a) Take a shallow depression slide, place the forams in the depression and add just enough oil so that when you place the cover glass, you don't get air bubbles trapped beneath, but not so much that the oil overflows off the slide.

b) Use a deep well slide or make your own using a small plastic or fiber ring.  This will allow you to make use of a variation of the classic hanging drop technique used for studying amoebae, but, in this case, you substitute a small drop of oil for the culture fluid. Place the drop in the center of the cover glass with the forams and then quickly turn the cover upside down and position it on the edge of the ring or well so that none of the oil is touching any surface other than the underside of the cover, thus hanging suspended.  This has the distinct advantage of not putting pressure on the shells which might cause them to break.

2) When sorting through a sample, one likes to select near perfect specimens, but one should also separate out fragments and broken specimens.  Not uncommonly, such pieces will have fractured in interesting ways, giving you glimpse into the inner structure of the shell.  In other instances, such fragments may require a bit of surgery in order for you to see what you want, and a pair of micro-forceps and a micro-scalpel are often very useful for revealing the internal arrangement of chambers in medium-sized specimens.  If you have a good supply of complete shells of a particular species, you may wish to try this method on a few of those as well by carefully crushing a few. By the way, when sorting samples, I use small plastic boxes and always try to include samples of other relevant fauna and sometimes even crystals to provide a frame of reference regarding the environmental context for the forams.

3) Another technique, which has several applications, is the use of dilute acids, acetic acid in particular.  Here, timing is everything.

a) Specimens from some sites may be covered with a chalky or soft limestone deposit which obscures surface detail.  A brief immersion in weak acetic acid can sometimes clean off such deposits in an effective manner, allowing you a much clearer view of the surface.  At first, try only one or two specimens at a time to get an adequate idea of the time required for that particular matrix.  Once you have treated the specimens for the requisite time, neutralize the acid by washing in tap water or by adding a pinch of sodium bicarbonate to a liter of distilled water and rinsing with that.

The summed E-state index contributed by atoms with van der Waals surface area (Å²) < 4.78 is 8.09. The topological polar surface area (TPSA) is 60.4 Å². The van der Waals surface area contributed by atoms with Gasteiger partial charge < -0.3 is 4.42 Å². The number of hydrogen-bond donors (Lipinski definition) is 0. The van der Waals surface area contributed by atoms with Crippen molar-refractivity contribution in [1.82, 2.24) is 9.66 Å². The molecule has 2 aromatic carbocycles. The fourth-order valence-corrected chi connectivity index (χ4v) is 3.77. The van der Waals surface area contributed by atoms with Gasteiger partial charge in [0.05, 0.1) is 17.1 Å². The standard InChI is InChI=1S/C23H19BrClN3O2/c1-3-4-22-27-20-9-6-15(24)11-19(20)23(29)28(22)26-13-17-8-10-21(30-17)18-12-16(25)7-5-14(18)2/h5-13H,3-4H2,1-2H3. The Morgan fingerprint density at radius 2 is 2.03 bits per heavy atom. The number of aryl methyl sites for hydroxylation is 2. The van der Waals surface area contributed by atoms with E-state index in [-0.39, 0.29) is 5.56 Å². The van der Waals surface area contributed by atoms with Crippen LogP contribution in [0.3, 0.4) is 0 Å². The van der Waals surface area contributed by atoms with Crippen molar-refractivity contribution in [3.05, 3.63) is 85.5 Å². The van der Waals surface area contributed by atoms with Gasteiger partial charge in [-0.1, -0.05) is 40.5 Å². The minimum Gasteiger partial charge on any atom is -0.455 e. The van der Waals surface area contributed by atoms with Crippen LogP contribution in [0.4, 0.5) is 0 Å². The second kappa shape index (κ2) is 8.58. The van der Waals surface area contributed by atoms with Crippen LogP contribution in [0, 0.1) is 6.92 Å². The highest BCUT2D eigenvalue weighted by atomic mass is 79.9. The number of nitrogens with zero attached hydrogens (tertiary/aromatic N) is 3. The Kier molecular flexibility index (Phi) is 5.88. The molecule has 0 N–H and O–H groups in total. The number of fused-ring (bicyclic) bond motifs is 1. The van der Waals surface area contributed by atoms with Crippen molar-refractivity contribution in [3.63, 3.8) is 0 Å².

b) Shell fragments are especially interesting to treat in this way, since some inner surfaces are already exposed and the acid can etch away further material allowing you an even closer look at the internal structure.

c) If you have some nice moderate sized specimens, you can take a very fine brush and coat one side with a quick drying varnish.  Once they are thoroughly dry, immerse them in the acid and treat as above.  The varnished size will be partly protected and allow you somewhat greater control.

4) Some of the larger ammonoid-shaped forams, nummilites, and fusulinids are strong enough to withstand the rather rigorous treatment of grinding.  Professional equipment for making thin sections is prohibitively expensive for the amateur, so instead we have to rely on other methods including finger power.  Some species of nummilites lend themselves to being split in half quite readily with the encouragement of a microscalpel. [Protect your hands!] These are very attractive when mounted and the chambers are easily discernible.  After splitting them, I give them a quick acid bath to get rid of the powder which may have accumulated in the chambers.

 Mostly, however, these larger forams are not so cooperative and one has to resort to the tedious process of grinding.  Some types of test can be glued to a glass slide or a small block of wood.  A variety of substances has been used including balsam and synthetic resins.  The disadvantage is that these often take a considerable time to dry adequately and, as a consequence, I often use a clear cement, such as, Duco, which dries reasonably quickly and can be removed with acetone.  In the initial stages, a small hand-held electric grinder can often be used to advantage.  It is best to clamp the wood block or the slide (using a bit of padding to prevent breaking) in a small vise.  This will help prevent damage to your hands.  Also goggles should be worm to protect the eyes and the entire procedure is best done in an area well away from any optical equipment which might be seriously damaged by the fine rock dust produced by the grinding.

 There are two basically different kinds of preparations which one can strive for here: